Second, developing an armed wing can give the regime the pretext it needs to escalate widespread repression against all opponents—nonviolent and violent. Part of Assad’s propaganda has focused on how the uprising is comprised of armed gangs seeking to disrupt public order and destroy Syrian society. Such propaganda has heretofore seemed totally ridiculous, even among many security forces who have chosen to defect to the movement’s side. For a regime where loyalty within the security forces is crumbling, adopting armed struggle or an armed defense wing can actually reverse these trends in shifting loyalties. Security forces generally don’t surrender themselves to armed “traitors,” and Assad’s rhetoric may seem less crazy to the security forces when they suddenly find themselves under attack by their former comrades.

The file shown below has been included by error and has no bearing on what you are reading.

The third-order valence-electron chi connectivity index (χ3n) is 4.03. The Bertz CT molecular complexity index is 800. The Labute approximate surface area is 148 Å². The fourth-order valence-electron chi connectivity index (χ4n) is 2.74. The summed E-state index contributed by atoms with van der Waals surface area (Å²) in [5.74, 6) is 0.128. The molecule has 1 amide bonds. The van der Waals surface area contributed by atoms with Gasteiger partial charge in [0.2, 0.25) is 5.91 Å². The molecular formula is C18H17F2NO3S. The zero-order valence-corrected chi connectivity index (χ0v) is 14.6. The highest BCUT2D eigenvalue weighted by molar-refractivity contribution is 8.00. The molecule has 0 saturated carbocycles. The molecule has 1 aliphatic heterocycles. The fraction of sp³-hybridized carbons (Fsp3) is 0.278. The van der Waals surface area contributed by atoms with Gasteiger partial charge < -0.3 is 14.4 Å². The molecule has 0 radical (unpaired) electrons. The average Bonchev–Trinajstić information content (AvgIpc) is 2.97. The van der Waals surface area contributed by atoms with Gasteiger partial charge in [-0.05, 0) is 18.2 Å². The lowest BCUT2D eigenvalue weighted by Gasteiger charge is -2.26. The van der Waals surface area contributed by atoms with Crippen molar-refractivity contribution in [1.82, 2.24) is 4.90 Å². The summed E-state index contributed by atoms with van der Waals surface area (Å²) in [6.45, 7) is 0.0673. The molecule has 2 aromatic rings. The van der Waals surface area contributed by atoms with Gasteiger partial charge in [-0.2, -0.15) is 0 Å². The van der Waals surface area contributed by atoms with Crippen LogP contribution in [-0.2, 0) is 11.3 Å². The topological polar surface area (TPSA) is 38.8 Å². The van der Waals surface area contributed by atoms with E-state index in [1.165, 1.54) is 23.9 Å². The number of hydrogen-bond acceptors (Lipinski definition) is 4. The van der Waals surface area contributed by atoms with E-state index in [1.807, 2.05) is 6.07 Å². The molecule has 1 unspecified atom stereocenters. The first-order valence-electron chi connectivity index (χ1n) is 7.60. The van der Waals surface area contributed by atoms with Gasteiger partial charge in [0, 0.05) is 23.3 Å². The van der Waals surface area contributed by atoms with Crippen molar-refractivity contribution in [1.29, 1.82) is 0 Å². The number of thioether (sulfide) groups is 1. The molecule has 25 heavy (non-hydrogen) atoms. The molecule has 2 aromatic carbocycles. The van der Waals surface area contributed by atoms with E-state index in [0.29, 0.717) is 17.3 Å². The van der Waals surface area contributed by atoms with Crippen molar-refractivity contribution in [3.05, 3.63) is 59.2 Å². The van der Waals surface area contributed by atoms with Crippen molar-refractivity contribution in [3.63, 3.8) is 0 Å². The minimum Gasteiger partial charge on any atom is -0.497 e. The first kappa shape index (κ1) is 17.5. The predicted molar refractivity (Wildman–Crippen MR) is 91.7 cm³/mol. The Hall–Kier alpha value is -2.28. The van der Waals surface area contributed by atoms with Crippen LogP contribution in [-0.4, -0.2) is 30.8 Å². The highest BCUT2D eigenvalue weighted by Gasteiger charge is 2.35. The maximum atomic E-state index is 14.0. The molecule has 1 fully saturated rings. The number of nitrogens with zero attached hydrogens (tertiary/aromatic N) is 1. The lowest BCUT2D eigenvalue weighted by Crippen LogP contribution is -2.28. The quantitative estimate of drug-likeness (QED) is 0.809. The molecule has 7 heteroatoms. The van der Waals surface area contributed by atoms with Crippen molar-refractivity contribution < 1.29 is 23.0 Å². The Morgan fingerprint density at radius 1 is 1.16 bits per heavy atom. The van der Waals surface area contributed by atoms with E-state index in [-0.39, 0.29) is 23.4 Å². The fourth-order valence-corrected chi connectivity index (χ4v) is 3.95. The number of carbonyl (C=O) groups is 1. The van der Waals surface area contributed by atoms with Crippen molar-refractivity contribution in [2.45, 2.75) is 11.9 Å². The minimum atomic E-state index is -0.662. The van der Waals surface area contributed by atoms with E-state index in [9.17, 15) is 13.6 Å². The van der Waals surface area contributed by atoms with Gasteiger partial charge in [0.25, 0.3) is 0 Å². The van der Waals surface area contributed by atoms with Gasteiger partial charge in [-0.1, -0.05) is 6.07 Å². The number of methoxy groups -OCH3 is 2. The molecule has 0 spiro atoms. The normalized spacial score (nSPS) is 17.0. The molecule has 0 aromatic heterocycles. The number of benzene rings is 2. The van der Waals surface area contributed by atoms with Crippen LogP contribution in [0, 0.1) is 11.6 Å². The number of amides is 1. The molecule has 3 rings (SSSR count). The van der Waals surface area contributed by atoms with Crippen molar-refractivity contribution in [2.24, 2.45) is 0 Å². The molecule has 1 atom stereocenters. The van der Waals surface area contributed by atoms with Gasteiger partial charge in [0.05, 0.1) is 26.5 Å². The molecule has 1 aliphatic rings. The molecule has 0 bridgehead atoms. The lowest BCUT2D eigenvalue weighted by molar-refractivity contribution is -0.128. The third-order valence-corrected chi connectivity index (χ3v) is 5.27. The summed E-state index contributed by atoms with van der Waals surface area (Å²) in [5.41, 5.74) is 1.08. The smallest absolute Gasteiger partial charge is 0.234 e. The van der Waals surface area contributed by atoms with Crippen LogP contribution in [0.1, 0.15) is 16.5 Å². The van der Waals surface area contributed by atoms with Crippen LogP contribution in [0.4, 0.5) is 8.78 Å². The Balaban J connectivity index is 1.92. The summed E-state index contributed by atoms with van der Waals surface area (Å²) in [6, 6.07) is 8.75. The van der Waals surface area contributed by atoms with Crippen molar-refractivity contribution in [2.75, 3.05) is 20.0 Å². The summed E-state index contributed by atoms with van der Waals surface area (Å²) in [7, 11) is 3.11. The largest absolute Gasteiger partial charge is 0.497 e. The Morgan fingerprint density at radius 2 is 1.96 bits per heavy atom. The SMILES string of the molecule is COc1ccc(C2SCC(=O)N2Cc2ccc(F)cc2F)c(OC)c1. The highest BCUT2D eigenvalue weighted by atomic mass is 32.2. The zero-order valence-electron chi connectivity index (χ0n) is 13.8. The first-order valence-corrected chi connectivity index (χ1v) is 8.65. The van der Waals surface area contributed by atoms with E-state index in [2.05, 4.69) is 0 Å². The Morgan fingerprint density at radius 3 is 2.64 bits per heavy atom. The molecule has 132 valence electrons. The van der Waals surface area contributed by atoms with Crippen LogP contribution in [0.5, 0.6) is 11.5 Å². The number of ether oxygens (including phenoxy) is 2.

B. H. Liddel-Hart, who interviewed Nazi generals responsible for the German occupations throughout Eastern and Western Europe, observed the following:

[The Nazis] were experts in violence, and had been trained to deal with opponents who used that method. But other forms of resistance baffled them—and all the more in proportion as the methods were subtle and concealed. It was a relief to them when resistance became violent and when nonviolent forms were mixed with guerrilla action, thus making it easier to combine drastic repressive action against both at the same time. [1]